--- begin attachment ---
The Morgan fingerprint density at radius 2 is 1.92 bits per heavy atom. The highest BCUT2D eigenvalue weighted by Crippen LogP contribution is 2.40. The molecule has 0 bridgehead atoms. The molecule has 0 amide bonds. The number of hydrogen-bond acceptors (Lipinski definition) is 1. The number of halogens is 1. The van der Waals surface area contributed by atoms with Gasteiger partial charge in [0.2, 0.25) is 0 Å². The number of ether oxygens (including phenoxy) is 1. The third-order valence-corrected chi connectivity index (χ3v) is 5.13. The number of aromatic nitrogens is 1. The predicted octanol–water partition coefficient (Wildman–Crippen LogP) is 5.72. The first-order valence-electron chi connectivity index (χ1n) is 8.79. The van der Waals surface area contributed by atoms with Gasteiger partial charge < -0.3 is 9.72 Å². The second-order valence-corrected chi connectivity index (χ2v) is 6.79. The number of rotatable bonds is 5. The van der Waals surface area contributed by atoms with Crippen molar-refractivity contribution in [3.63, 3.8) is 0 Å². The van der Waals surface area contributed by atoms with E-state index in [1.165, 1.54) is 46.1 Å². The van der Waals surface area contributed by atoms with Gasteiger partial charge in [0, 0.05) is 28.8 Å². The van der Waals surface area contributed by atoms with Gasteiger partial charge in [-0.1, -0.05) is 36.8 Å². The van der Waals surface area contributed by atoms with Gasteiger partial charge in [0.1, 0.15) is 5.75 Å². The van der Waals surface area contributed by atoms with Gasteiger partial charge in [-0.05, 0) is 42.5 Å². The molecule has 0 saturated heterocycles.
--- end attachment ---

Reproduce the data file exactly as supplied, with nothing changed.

The Morgan fingerprint density at radius 2 is 1.92 bits per heavy atom. The highest BCUT2D eigenvalue weighted by Crippen LogP contribution is 2.40. The molecule has 0 bridgehead atoms. The molecule has 0 amide bonds. The number of hydrogen-bond acceptors (Lipinski definition) is 1. The number of halogens is 1. The van der Waals surface area contributed by atoms with Gasteiger partial charge in [0.2, 0.25) is 0 Å². The number of ether oxygens (including phenoxy) is 1. The third-order valence-corrected chi connectivity index (χ3v) is 5.13. The number of aromatic nitrogens is 1. The predicted octanol–water partition coefficient (Wildman–Crippen LogP) is 5.72. The first-order valence-electron chi connectivity index (χ1n) is 8.79. The van der Waals surface area contributed by atoms with Gasteiger partial charge < -0.3 is 9.72 Å². The second-order valence-corrected chi connectivity index (χ2v) is 6.79. The number of rotatable bonds is 5. The van der Waals surface area contributed by atoms with Crippen molar-refractivity contribution in [3.63, 3.8) is 0 Å². The van der Waals surface area contributed by atoms with E-state index in [1.165, 1.54) is 46.1 Å². The van der Waals surface area contributed by atoms with Gasteiger partial charge in [0, 0.05) is 28.8 Å². The van der Waals surface area contributed by atoms with Gasteiger partial charge in [-0.1, -0.05) is 36.8 Å². The van der Waals surface area contributed by atoms with Gasteiger partial charge in [0.1, 0.15) is 5.75 Å². The van der Waals surface area contributed by atoms with Gasteiger partial charge in [-0.05, 0) is 42.5 Å². The molecule has 0 saturated heterocycles.